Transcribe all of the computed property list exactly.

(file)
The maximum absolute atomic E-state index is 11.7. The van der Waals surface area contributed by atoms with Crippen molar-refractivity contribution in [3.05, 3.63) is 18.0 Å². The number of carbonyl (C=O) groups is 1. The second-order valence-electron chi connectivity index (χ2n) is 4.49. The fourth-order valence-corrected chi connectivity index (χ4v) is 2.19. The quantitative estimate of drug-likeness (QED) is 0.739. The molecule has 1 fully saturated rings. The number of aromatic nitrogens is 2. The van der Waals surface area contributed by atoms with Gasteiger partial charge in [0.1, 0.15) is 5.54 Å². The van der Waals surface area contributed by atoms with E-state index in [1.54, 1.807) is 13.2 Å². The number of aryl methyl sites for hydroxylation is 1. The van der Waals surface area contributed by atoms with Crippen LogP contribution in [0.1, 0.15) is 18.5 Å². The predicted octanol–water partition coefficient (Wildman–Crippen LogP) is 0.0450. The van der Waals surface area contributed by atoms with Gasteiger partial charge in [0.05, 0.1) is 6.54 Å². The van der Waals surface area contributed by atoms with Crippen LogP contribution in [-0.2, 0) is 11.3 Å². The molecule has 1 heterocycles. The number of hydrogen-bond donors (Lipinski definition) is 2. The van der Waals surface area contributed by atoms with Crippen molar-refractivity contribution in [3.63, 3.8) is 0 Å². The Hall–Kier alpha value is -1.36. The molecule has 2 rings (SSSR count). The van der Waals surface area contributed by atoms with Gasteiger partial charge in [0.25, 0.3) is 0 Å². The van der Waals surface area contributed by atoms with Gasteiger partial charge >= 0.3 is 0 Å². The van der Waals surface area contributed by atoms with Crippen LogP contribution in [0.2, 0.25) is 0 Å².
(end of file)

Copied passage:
The maximum absolute atomic E-state index is 11.7. The van der Waals surface area contributed by atoms with Crippen molar-refractivity contribution in [3.05, 3.63) is 18.0 Å². The number of carbonyl (C=O) groups is 1. The second-order valence-electron chi connectivity index (χ2n) is 4.49. The fourth-order valence-corrected chi connectivity index (χ4v) is 2.19. The quantitative estimate of drug-likeness (QED) is 0.739. The molecule has 1 fully saturated rings. The number of aromatic nitrogens is 2. The van der Waals surface area contributed by atoms with Gasteiger partial charge in [0.1, 0.15) is 5.54 Å². The van der Waals surface area contributed by atoms with E-state index in [1.54, 1.807) is 13.2 Å². The number of aryl methyl sites for hydroxylation is 1. The van der Waals surface area contributed by atoms with Crippen LogP contribution in [0.1, 0.15) is 18.5 Å². The predicted octanol–water partition coefficient (Wildman–Crippen LogP) is 0.0450. The van der Waals surface area contributed by atoms with Gasteiger partial charge in [0.05, 0.1) is 6.54 Å². The van der Waals surface area contributed by atoms with Crippen LogP contribution in [-0.2, 0) is 11.3 Å². The molecule has 1 heterocycles. The number of hydrogen-bond donors (Lipinski definition) is 2. The van der Waals surface area contributed by atoms with Crippen molar-refractivity contribution in [3.63, 3.8) is 0 Å². The Hall–Kier alpha value is -1.36. The molecule has 2 rings (SSSR count). The van der Waals surface area contributed by atoms with Gasteiger partial charge in [0.25, 0.3) is 0 Å². The van der Waals surface area contributed by atoms with Gasteiger partial charge >= 0.3 is 0 Å². The van der Waals surface area contributed by atoms with Crippen LogP contribution in [0.2, 0.25) is 0 Å².